Dirty Eyeball-tinis for Halloween.
The Kitchn focuses on the tricky $10-and-under wine niche, with finds from lesser-known areas of Spain, Italy, Argentina, South Africa, and Portugal.
The Intoxicologist profiles Ultimat Vodka, from the Creators of Patrón Tequila.
At Moto, the avant-garde atelier of Chicago chef Homaro Cantu, Sub-Studio enjoyed a molecular mojito as a palate cleanser, following a dish called Cuban Missile Crisis.
The Kitchn suggests these removable chalkboard adhesives to transform normal glasses and carafes into spooky witches' brew.
Intoxicated Zodiac's garlic appletini keeps the vampires away.
Eric Asimov lines up an array of Montepulciano d’Abruzzo, lively -- and affordable -- red wines from the rugged hills above Italy's Adriatic coast.
Pepsi's rolling out yet another new logo / packaging concept. A social-media campaign has gathered a lot of buzz, but reception is lukewarm at best.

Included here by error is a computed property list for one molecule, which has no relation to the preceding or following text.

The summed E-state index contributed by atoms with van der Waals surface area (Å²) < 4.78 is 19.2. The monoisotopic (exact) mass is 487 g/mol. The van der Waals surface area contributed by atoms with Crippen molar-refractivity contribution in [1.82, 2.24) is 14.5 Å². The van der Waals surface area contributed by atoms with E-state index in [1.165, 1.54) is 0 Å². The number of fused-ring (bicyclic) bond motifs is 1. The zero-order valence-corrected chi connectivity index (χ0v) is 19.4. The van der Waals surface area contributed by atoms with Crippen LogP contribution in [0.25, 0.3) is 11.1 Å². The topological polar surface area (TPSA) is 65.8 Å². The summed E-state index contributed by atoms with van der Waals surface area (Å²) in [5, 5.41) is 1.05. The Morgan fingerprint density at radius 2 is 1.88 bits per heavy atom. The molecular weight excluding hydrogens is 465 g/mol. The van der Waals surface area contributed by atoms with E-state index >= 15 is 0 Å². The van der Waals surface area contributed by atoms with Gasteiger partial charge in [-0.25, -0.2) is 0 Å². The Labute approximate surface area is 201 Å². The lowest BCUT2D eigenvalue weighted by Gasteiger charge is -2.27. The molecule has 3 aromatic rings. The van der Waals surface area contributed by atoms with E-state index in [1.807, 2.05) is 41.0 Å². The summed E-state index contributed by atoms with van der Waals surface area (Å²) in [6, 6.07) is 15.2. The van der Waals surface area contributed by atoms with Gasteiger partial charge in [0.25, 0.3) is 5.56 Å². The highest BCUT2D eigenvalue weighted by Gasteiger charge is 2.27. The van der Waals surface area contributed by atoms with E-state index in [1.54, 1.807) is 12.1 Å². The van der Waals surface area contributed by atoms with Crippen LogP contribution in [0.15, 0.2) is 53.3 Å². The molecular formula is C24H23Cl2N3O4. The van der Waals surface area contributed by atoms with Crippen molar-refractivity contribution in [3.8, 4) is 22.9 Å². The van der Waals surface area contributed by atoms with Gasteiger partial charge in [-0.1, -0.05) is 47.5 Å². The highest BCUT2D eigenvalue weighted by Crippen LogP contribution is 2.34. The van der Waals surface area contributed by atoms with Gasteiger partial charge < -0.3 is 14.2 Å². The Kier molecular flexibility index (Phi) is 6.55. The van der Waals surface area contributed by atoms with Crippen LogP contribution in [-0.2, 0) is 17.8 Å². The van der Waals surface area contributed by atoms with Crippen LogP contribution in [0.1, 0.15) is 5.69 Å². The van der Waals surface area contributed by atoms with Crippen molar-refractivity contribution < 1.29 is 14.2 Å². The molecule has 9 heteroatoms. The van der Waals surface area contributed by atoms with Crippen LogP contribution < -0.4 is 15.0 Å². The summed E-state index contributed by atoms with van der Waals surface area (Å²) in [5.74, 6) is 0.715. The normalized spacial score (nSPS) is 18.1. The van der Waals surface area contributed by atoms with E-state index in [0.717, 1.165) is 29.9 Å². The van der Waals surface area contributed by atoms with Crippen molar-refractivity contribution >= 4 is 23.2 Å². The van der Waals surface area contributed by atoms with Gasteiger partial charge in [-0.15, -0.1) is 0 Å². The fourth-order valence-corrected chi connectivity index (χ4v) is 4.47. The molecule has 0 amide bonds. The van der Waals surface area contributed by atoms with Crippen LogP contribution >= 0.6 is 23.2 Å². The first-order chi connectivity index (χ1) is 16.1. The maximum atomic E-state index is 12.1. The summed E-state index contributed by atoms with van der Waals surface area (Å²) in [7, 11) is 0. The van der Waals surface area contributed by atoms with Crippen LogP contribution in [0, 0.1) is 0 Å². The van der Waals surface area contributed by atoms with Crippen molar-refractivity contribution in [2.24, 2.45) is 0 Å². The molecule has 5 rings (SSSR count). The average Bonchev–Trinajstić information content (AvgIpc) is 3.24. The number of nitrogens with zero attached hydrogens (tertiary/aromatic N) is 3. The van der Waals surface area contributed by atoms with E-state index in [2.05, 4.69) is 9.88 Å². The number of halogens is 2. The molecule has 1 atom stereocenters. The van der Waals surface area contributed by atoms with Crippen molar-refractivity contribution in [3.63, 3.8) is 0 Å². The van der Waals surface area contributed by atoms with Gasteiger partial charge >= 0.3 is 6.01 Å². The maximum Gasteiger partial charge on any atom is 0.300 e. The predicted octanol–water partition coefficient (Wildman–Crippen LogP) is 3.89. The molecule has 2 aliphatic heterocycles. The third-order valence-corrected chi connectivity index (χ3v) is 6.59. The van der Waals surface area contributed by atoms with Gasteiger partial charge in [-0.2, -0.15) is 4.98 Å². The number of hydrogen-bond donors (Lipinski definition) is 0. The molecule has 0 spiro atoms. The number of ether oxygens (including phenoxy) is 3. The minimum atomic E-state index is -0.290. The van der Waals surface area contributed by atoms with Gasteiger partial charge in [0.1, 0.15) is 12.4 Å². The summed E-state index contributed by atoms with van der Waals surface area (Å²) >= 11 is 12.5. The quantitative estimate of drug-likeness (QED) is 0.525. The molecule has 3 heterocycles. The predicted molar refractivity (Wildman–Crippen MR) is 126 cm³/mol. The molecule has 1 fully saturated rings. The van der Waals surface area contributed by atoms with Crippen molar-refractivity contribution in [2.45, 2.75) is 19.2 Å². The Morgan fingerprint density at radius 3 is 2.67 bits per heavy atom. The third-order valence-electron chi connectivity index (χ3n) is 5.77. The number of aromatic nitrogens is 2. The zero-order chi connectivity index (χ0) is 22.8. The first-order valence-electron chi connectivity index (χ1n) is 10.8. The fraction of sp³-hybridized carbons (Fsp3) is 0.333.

Vogue UK tells us Alexander McQueen has turned his designer's eye to whisky, creating a limited edition "couture" bottle of Chivas Regal 18 Year Old, available exclusively from Selfridges for £300.
Girly Drinks presents Cosmo magazine's sexiest sips for fall, including the oh-so-pretty Pink Eye.
NY Times reports on a brewing renaissance in Brooklyn. Sixpoint Craft Ales hopes to brew the borough's first bottled beer since the 1970s.
Bevlog discovers Song-I Ju, Korean grain neutral spirits with natural matsutake mushroom flavor.
Dwersteg Distillery has produced fine German liqueurs and spirits since 1882. Now with the "Dwersteg Organic" series, the family-run company goes green.
Jamie Boudreau's Hubbub takes its name -- in an impossibly roundabout way -- from Fee Brothers' new rhubarb bitters. Gary Regan recounts the shaggy dog story in his SF Chronicle column.
Grand Marnier and Navan invite top bartenders to participate in their third Mixology Summit in Vail next April. Applications are open now.
Scomorokh approves of the Treasure Island Special, a tiki-style drink with a piquant rum flavor.